The Kollel Beis HaTalmud Yehudah Fishman Institute in Melbourne, Australia recently celebrated its eighteenth anniversary.
The Kollel was founded in 1981 by a group of ten yungerleit and their families, led by roshei hakollel Rabbi Dovid Nojowitz and Rabbi Binyomin Ze'ev Wurtzburger. From this small beginning, the Kollel has developed into a vibrant beis medrash comprised of thirty full-time yungerleit. Some six hundred people pass through the Kollel each week, either to learn bechavrusa with the yungerleit or to attend one of the wide array of shiurim offered to the community.
Amongst its many activities, the Kollel also engages in outreach and in family counselling and runs popular weekend seminars in country locations.
The large number of people who attended the gala dinner marking the event represented a cross-section of the entire local community.
The atmosphere at the dinner was one of excitement and of great accomplishment. The dinner was graced by the presence of Rabbi Chaim Gutnick, who was the guest of honor. Rabbi Gutnick is the rav of the Elwood Talmud Torah Congregation and president of the Orthodox Rabbinical Association of Australia. The dinner was also graced by the presence of Rabbi Emanuel Feldman, who was the guest speaker. Rabbi Feldman is rabbi emeritus of the Beth Jacob Hebrew Congregation in Atlanta, Georgia, where he served as rav from 1952 until 1991.
The Kollel also published a sefer named Zichron Mordechai in memory of Reb Mordechai Kinderman, z"l to mark the event. The book contains chiddushim on masechtos the Kollel recently studied.
Mr. Menachem Casen, president of the Kollel, expressed his thanks to Hashem for allowing him as well as the other founding baalei batim to have accomplished so much in bringing Torah to the shores of Australia. He said that he felt the continuing success of the Kollel was certain testimony to the purity of the intentions of its founders.
Rabbi Binyomin Ze'ev Wurtzburger spoke of the aliya one experiences through Torah learning. He said that the full effect of learning can only be experienced if one appreciates the gadlus of Hakodosh Boruch Hu, the Nosein HaTorah. He thanked Rabbi Gutnick who had absorbed both of these traits in the great Lithuanian yeshivos and whose warmth, sagacity and encouragement had been so vital during the difficult days of the Kollel's founding. He also expressed his gratitude to Rabbi Yosef Gutnick for his encouragement and support of the Kollel over so many years.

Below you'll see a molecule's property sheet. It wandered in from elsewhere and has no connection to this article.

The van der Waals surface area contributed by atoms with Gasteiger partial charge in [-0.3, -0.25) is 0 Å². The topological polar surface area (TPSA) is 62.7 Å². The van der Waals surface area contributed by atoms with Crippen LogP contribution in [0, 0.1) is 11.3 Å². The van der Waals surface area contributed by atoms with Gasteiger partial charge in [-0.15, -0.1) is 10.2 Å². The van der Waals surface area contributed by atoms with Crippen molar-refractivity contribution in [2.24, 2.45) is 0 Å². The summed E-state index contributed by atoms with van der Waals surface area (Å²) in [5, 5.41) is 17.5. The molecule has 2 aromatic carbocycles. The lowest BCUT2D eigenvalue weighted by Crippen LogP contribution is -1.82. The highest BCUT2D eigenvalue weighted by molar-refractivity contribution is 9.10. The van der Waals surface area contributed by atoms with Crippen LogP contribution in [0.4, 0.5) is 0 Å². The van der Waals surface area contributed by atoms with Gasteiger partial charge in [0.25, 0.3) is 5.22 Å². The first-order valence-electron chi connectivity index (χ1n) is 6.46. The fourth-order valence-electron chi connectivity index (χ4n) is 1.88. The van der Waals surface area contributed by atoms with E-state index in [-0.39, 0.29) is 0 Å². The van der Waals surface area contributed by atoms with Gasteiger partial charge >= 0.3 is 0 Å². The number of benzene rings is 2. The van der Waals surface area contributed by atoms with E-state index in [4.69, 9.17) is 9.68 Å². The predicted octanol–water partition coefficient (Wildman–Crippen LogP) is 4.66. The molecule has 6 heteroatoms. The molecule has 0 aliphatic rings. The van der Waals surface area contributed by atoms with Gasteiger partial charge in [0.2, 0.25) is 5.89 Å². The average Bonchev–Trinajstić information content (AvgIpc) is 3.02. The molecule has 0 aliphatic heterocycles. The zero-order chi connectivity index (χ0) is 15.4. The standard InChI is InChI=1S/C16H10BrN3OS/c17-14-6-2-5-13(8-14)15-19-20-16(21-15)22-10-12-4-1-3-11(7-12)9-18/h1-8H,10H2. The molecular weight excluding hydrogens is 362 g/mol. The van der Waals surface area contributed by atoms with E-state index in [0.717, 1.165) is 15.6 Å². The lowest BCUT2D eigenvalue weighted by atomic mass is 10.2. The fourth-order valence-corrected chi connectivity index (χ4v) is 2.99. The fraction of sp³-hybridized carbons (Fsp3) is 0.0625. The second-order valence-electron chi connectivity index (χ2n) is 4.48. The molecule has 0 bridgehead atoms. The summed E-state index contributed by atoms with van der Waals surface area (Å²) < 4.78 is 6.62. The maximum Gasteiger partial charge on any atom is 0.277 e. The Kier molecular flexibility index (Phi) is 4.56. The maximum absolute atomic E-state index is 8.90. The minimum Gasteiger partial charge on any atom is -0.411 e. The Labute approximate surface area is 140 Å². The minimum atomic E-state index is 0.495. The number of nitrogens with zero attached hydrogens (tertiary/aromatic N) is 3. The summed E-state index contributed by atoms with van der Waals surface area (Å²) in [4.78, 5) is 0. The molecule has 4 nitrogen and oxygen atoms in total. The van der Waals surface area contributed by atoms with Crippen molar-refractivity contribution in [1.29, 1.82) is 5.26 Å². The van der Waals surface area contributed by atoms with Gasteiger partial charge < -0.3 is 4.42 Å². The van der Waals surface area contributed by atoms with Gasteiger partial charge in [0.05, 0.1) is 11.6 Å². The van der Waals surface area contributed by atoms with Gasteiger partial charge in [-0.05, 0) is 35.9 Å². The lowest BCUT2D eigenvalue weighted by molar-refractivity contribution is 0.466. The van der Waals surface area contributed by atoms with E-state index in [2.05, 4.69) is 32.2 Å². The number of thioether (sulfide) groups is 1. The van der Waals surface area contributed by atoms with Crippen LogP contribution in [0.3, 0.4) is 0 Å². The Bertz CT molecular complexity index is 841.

Rabbi Chaim Gutnick was presented with a plaque by the rosh hakollel, Rabbi Dovid Nojowitz in recognition of his many decades of commitment to the Australian Jewish community. Rabbi Gutnick then gave an impassioned speech for there to be sholom among Klal Yisroel. He said that we must learn from the Holocaust to bury our personal differences for the greater good of the Jewish people.
Rosh hakollel Rabbi Dovid Nojowitz, then praised the beautiful kovod haTorah displayed in such an evening.
He introduced the guest speaker, Rabbi Feldman, as one who was great both personally and in the toldos that he had produced in the growth and establishment of a mikveh and of educational institutions in his community in Atlanta.
Rabbi Feldman spoke of the inspiration he had received in Melbourne and then proceeded to explain the vital significance represented by the evening's event. He said that the continuity of the Jewish people is currently not threatened by any malevolent external force, nor even by the activities of those who wish to lead the Jewish people away from Yiddishkeit from within. It is threatened by the sheer ignorance of the vast multitudes of Jews who know nothing at all of their heritage and of the Torah. Therefore, he explained, the Kollel, with its first class Torah learning is the cornerstone of Jewish continuity in Australia.